What We Found
- Pick Up Your Phone!First things first – We found that an alarming number of companies didn't answer their phones for us. We've talked about this before, but it bears repeating. If you are a business with lots of competition, you can't afford to not pick up your phone. Especially if you are in the service industry, every missed call is a lost lead. You've got the time from when they hang up until when they dial the next contractor down the list to call back – after that, they are someone else's customer. Given that most people's main phone is their mobile device, you can no longer only pick up the phone for local area codes. If your business phone rings, answer it.
- Positive ReactionsIn the case of positive reactions to unscheduled calls, the overwhelming response was positive. After the call recipient realized who we were and that we weren't trying to specifically sell anything, most folks were pleasantly surprised by the phone call and thankful for the check in. In some instances, it happened to lead to additional work being done to the website – as it served as a reminder for some contractors to further utilize their Individual Project Post or Specials sections of their website with updated content.
Our favorite responses were ones that said, "While I appreciate the phone call, we're so busy here with work that we can't chat right now!" Hearing that our clients are flush with work opportunities is the best that we could hope for.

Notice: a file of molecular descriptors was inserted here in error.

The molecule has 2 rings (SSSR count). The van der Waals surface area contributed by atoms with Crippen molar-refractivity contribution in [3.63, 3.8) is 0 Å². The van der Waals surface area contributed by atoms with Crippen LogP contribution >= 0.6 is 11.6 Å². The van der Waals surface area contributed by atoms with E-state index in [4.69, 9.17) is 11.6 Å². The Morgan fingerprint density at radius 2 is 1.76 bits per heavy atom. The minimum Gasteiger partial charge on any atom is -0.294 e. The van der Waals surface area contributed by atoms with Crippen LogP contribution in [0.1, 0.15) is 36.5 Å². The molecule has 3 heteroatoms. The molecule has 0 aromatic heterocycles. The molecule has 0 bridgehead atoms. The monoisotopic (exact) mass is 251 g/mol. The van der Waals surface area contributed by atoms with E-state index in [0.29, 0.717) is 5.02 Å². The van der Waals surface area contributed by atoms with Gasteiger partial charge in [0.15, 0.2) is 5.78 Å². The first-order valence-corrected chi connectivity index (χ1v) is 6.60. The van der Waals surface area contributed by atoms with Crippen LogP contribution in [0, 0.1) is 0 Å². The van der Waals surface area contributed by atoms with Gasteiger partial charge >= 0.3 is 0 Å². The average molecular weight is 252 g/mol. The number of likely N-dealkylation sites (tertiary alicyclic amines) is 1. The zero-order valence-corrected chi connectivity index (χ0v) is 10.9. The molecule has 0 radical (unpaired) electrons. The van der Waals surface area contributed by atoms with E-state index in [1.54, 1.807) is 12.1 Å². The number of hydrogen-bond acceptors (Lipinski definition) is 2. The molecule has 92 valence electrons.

- Negative ReactionsThese were far and few between, but some clients noted they were displeased with a portion of the service; in these instances, it was generally around a communication problem – so the phone call itself helped to remedy the situation and ensured we had the best contact person name, phone, and email information on record to fix those situations. Calling gave us an opportunity to repair and rebuild these relationships – an opportunity we would not have had otherwise.
The Take Away
While it was definitely a time consuming experience, it was incredibly worthwhile for us to reach out and thank our customers for being there. It helped us to re-establish regular communication with old friends and clients – and ultimately, that's why you should call your customers. Authentically reaching out to our contractors helped to reinforce our previously forged relationships, which encourages additional communication. Additional communication helps us to grow each client's online marketing presence, which helps to improve optimization and ultimately build each contractor's business – so it is a win-win all around!
In the end, that's why you should call your customers – it is absolutely worth it to call your past customers and thank them. If your business has seasonal lulls, making a few phone calls every day is a great opportunity to stay in touch with your client base.
About Chris Lonergan
Chris Lonergan is the Managing Editor of Footbridge Media. With a background in web design, print design, and online marketing, Chris is focused on providing quality marketing and business solutions in the construction and service industries - helping small business owners to more efficiently manage their company and grow their operations.